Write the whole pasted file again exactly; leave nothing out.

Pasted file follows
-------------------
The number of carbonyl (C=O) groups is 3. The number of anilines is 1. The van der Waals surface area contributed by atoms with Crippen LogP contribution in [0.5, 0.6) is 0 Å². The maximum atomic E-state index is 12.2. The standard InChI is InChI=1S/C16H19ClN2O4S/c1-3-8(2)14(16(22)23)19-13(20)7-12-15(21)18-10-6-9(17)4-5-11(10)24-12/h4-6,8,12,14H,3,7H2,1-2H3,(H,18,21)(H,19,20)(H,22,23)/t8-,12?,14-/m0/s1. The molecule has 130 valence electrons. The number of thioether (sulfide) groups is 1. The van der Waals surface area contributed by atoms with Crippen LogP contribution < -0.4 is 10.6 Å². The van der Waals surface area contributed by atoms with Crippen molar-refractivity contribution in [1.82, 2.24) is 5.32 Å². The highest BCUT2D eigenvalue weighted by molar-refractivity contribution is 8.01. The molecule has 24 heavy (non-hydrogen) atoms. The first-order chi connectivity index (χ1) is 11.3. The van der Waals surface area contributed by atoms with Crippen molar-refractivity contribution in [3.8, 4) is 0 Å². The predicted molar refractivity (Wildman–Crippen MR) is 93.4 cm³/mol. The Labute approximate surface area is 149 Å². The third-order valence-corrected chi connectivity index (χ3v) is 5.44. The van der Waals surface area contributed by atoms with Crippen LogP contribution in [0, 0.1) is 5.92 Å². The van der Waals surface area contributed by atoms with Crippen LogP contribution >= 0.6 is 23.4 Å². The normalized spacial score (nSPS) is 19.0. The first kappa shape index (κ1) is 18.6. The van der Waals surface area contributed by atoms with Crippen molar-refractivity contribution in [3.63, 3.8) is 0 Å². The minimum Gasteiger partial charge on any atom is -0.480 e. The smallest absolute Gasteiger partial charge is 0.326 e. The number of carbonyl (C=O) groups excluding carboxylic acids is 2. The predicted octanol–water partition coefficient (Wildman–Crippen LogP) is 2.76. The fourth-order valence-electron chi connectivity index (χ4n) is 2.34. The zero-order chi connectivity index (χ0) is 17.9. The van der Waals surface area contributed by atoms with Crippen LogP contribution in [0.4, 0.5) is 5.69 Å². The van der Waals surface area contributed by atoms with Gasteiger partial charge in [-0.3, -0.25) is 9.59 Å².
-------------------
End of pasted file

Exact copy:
The number of carbonyl (C=O) groups is 3. The number of anilines is 1. The van der Waals surface area contributed by atoms with Crippen LogP contribution in [0.5, 0.6) is 0 Å². The maximum atomic E-state index is 12.2. The standard InChI is InChI=1S/C16H19ClN2O4S/c1-3-8(2)14(16(22)23)19-13(20)7-12-15(21)18-10-6-9(17)4-5-11(10)24-12/h4-6,8,12,14H,3,7H2,1-2H3,(H,18,21)(H,19,20)(H,22,23)/t8-,12?,14-/m0/s1. The molecule has 130 valence electrons. The number of thioether (sulfide) groups is 1. The van der Waals surface area contributed by atoms with Crippen LogP contribution < -0.4 is 10.6 Å². The van der Waals surface area contributed by atoms with Crippen molar-refractivity contribution in [1.82, 2.24) is 5.32 Å². The highest BCUT2D eigenvalue weighted by molar-refractivity contribution is 8.01. The molecule has 24 heavy (non-hydrogen) atoms. The first-order chi connectivity index (χ1) is 11.3. The van der Waals surface area contributed by atoms with Crippen molar-refractivity contribution in [3.8, 4) is 0 Å². The predicted molar refractivity (Wildman–Crippen MR) is 93.4 cm³/mol. The Labute approximate surface area is 149 Å². The third-order valence-corrected chi connectivity index (χ3v) is 5.44. The van der Waals surface area contributed by atoms with Crippen LogP contribution in [0, 0.1) is 5.92 Å². The van der Waals surface area contributed by atoms with Crippen LogP contribution >= 0.6 is 23.4 Å². The normalized spacial score (nSPS) is 19.0. The first kappa shape index (κ1) is 18.6. The van der Waals surface area contributed by atoms with Crippen molar-refractivity contribution in [3.63, 3.8) is 0 Å². The minimum Gasteiger partial charge on any atom is -0.480 e. The smallest absolute Gasteiger partial charge is 0.326 e. The number of carbonyl (C=O) groups excluding carboxylic acids is 2. The predicted octanol–water partition coefficient (Wildman–Crippen LogP) is 2.76. The fourth-order valence-electron chi connectivity index (χ4n) is 2.34. The zero-order chi connectivity index (χ0) is 17.9. The van der Waals surface area contributed by atoms with Crippen LogP contribution in [0.4, 0.5) is 5.69 Å². The van der Waals surface area contributed by atoms with Gasteiger partial charge in [-0.3, -0.25) is 9.59 Å².